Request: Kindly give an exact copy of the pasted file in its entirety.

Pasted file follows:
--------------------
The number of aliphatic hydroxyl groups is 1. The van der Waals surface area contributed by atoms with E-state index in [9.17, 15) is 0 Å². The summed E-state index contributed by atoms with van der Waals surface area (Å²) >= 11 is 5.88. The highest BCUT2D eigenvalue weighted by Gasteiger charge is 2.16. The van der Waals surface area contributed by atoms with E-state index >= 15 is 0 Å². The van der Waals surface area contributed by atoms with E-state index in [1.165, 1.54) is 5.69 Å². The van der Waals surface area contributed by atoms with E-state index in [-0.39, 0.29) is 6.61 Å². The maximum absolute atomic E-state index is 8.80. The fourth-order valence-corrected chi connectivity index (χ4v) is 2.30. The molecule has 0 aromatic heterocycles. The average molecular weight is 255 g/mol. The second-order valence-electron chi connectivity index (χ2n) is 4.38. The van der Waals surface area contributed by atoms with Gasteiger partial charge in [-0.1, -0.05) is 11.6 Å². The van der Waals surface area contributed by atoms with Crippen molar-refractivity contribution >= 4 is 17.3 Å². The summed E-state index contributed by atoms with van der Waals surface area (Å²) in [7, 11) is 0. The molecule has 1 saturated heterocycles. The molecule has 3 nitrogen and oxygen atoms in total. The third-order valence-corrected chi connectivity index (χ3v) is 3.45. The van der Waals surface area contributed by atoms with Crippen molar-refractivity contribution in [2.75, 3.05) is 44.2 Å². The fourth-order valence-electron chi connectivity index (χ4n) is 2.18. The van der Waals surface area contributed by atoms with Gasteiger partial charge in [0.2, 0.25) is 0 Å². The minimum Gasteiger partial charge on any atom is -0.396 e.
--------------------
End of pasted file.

The number of aliphatic hydroxyl groups is 1. The van der Waals surface area contributed by atoms with E-state index in [9.17, 15) is 0 Å². The summed E-state index contributed by atoms with van der Waals surface area (Å²) >= 11 is 5.88. The highest BCUT2D eigenvalue weighted by Gasteiger charge is 2.16. The van der Waals surface area contributed by atoms with E-state index >= 15 is 0 Å². The van der Waals surface area contributed by atoms with E-state index in [1.165, 1.54) is 5.69 Å². The van der Waals surface area contributed by atoms with E-state index in [-0.39, 0.29) is 6.61 Å². The maximum absolute atomic E-state index is 8.80. The fourth-order valence-corrected chi connectivity index (χ4v) is 2.30. The molecule has 0 aromatic heterocycles. The average molecular weight is 255 g/mol. The second-order valence-electron chi connectivity index (χ2n) is 4.38. The van der Waals surface area contributed by atoms with Gasteiger partial charge in [-0.1, -0.05) is 11.6 Å². The van der Waals surface area contributed by atoms with Crippen molar-refractivity contribution >= 4 is 17.3 Å². The summed E-state index contributed by atoms with van der Waals surface area (Å²) in [7, 11) is 0. The molecule has 1 saturated heterocycles. The molecule has 3 nitrogen and oxygen atoms in total. The third-order valence-corrected chi connectivity index (χ3v) is 3.45. The van der Waals surface area contributed by atoms with Crippen molar-refractivity contribution in [2.75, 3.05) is 44.2 Å². The fourth-order valence-electron chi connectivity index (χ4n) is 2.18. The van der Waals surface area contributed by atoms with Gasteiger partial charge in [0.2, 0.25) is 0 Å². The minimum Gasteiger partial charge on any atom is -0.396 e.